A judgment has just been released to the public via the BAILII website from Mr Peter Prescott QC, sitting as Deputy Judge in the Patents Court. The case, Alan Nuttall Ltd v Fri-Jado UK Ltd & Anor  EWHC 1311 (Pat), related to cabinets for keeping food (such as roast chickens) hot when on display in a shop. The proprietor of a patent (GB2348697) had alleged that cabinets made and sold by Fri-Jado Limited (pictured right) infringed their patent. Fri-Jado disagreed, and attempted to argue that they either did not infringe, or that the patent was invalid for lack of inventive step.
The case was only unusual (as far as UK courts are concerned at least) for the fact that the patent was found to be both valid and infringed. However, as part of the usual judicial process of contemplation, a couple of points made by Mr Prescott caught the IPKat's attention. The first was that a party which is attempting to argue for a lack of inventive step is not really helping their case by throwing lots of different documents at the problem:
"The Defendants for their part cited a considerable number of items of prior art in support of their case on obviousness. That is seldom sound policy because, if the alleged invention was indeed obvious in the light of one particular item of prior art, it does not make the case any better that there were other items that were not quite as good. On the contrary, to cite numerous pieces of prior art in an obviousness case tends, if anything, to suggest that the invention was not so obvious after all. At the trial the Defendants dropped most of those and wanted to rely on four, including a prior user of their own. In the end they decided to rely on just the two best citations, plus common general knowledge" (paragraph 8).This appears to the IPKat to be fairly sensible. The more documents that are needed to establish a lack of inventive step, the more likely it is that the invention is indeed not obvious. This is also compatible with the EPO's view of inventive step, as stated in the EPO Guidelines for Examination (C-IV 11.8): "It is permissible to combine the disclosure of one or more documents, parts of documents or other pieces of prior art (e.g. a public prior use) with the closest prior art. However, the fact that more than one disclosure must be combined with the closest prior art in order to arrive at a combination of features may be the sign of the presence of an inventive step". It is not, however, a point that the defendant seemed readily to grasp.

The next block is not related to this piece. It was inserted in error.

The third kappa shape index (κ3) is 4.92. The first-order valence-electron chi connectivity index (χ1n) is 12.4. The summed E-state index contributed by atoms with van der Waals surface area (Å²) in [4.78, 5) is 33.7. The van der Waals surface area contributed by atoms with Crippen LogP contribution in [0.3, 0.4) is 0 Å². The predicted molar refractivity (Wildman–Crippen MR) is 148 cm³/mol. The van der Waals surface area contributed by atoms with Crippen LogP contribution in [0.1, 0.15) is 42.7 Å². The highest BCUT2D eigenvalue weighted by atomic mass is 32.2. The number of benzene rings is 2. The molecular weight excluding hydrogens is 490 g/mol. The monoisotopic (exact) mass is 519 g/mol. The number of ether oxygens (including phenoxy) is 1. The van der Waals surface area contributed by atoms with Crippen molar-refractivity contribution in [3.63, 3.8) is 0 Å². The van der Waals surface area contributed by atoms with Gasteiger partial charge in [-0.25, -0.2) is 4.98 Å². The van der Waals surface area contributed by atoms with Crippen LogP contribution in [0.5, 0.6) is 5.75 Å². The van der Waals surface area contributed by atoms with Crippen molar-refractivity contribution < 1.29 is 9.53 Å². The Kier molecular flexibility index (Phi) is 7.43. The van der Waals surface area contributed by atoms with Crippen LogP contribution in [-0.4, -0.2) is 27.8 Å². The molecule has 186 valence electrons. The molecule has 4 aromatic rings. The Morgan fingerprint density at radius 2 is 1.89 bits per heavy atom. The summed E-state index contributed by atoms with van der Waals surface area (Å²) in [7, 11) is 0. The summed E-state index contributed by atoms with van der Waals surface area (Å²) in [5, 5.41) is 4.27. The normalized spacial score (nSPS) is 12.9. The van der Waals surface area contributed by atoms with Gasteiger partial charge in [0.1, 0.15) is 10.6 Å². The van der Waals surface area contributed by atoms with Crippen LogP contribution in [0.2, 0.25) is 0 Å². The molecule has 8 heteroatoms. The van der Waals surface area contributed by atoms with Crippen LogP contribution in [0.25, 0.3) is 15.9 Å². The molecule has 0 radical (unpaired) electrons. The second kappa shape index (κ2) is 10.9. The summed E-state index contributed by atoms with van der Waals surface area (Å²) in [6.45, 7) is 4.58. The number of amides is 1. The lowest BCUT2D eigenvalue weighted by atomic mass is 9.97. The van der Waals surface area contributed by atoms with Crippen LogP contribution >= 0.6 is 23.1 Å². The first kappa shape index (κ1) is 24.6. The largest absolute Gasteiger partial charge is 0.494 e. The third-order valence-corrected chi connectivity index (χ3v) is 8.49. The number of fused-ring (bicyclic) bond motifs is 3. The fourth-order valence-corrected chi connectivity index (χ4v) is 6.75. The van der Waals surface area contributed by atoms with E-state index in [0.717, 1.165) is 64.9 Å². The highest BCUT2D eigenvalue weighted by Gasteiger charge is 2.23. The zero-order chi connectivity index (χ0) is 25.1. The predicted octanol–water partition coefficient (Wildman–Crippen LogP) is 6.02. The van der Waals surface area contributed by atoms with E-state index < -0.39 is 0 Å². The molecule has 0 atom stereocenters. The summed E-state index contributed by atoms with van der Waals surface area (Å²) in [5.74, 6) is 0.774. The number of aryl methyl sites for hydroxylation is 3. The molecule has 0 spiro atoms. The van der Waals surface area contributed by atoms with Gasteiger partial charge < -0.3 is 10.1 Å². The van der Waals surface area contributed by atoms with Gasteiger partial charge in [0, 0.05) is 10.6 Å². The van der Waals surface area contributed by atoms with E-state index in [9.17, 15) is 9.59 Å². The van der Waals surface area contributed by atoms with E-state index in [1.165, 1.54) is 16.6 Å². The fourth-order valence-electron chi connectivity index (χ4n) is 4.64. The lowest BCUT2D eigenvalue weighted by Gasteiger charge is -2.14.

The other point related to what the notional 'skilled person' would be, when considering the Windsurfing/Pozzoli test:
"In my judgment the person skilled in the art for the purposes of this case is an engineer, perhaps employed by the design department of a company that manufactures display cabinets for hot food, alternatively a consultant who might be engaged by such a company. He has the technical knowledge to understand the contents of the patent in suit at both a practical and a principled level and the ability to construct such a device. Being an engineer, he is interested in mechanical contraptions and has been since he was a boy (in this industry it is probably a he, but that is neither here nor there). Like the rest of us he goes to supermarkets and he will have noticed, and been interested in, the commonplace chilled display cabinet I have mentioned in paragraph 12 above. He is not a person capable of real lateral thinking. He never misses the obvious and he is taken to read the cited prior art with care and attention (see Windsurfing International Inc v. Tabur Marine (G.B.) Ltd  RPC 59 at 74. That includes the cited prior art in this case that has to do with refrigerated display cabinets" (paragraph 31).To the IPKat, this definition of the skilled person seemed to sound a lot like someone with Asperger syndrome, a condition very well illustrated by Mark Haddon (in a book this Kat would unhesitatingly recommend to all). Someone obsessed with all kinds of display cabinets, particularly those involving heating and cooling of contents, but unable to go beyond the disclosures evident to him to arrive at something new, sounds very much like poor young Christopher Boone being unable to figure out who killed his dog Wellington.
Merpel, contrary as always, would just like to point out that Temple Grandin is actually quite a prolific inventor, and is not even a man.